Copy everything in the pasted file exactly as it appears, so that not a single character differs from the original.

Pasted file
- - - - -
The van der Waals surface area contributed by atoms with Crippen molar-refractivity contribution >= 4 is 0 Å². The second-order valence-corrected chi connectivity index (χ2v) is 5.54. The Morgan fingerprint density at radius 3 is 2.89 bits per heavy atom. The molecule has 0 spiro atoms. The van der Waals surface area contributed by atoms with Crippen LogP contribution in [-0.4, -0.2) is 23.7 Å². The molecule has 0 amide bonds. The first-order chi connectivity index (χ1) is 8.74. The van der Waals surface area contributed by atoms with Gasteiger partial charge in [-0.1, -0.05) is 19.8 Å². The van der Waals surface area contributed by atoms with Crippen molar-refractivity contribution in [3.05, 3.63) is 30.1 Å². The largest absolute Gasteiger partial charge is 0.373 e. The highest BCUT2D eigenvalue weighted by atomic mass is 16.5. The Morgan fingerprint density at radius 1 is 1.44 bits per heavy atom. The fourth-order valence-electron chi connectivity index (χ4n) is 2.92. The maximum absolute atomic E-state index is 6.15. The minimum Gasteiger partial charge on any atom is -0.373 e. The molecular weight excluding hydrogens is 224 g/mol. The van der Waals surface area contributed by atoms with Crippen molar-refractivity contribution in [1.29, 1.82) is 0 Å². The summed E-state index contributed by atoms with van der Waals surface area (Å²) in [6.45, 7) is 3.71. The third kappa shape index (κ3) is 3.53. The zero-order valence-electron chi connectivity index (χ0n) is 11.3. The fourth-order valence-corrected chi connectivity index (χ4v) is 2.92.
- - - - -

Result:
The van der Waals surface area contributed by atoms with Crippen molar-refractivity contribution >= 4 is 0 Å². The second-order valence-corrected chi connectivity index (χ2v) is 5.54. The Morgan fingerprint density at radius 3 is 2.89 bits per heavy atom. The molecule has 0 spiro atoms. The van der Waals surface area contributed by atoms with Crippen LogP contribution in [-0.4, -0.2) is 23.7 Å². The molecule has 0 amide bonds. The first-order chi connectivity index (χ1) is 8.74. The van der Waals surface area contributed by atoms with Gasteiger partial charge in [-0.1, -0.05) is 19.8 Å². The van der Waals surface area contributed by atoms with Crippen molar-refractivity contribution in [3.05, 3.63) is 30.1 Å². The largest absolute Gasteiger partial charge is 0.373 e. The highest BCUT2D eigenvalue weighted by atomic mass is 16.5. The Morgan fingerprint density at radius 1 is 1.44 bits per heavy atom. The fourth-order valence-electron chi connectivity index (χ4n) is 2.92. The maximum absolute atomic E-state index is 6.15. The minimum Gasteiger partial charge on any atom is -0.373 e. The molecular weight excluding hydrogens is 224 g/mol. The van der Waals surface area contributed by atoms with Crippen molar-refractivity contribution in [1.29, 1.82) is 0 Å². The summed E-state index contributed by atoms with van der Waals surface area (Å²) in [6.45, 7) is 3.71. The third kappa shape index (κ3) is 3.53. The zero-order valence-electron chi connectivity index (χ0n) is 11.3. The fourth-order valence-corrected chi connectivity index (χ4v) is 2.92.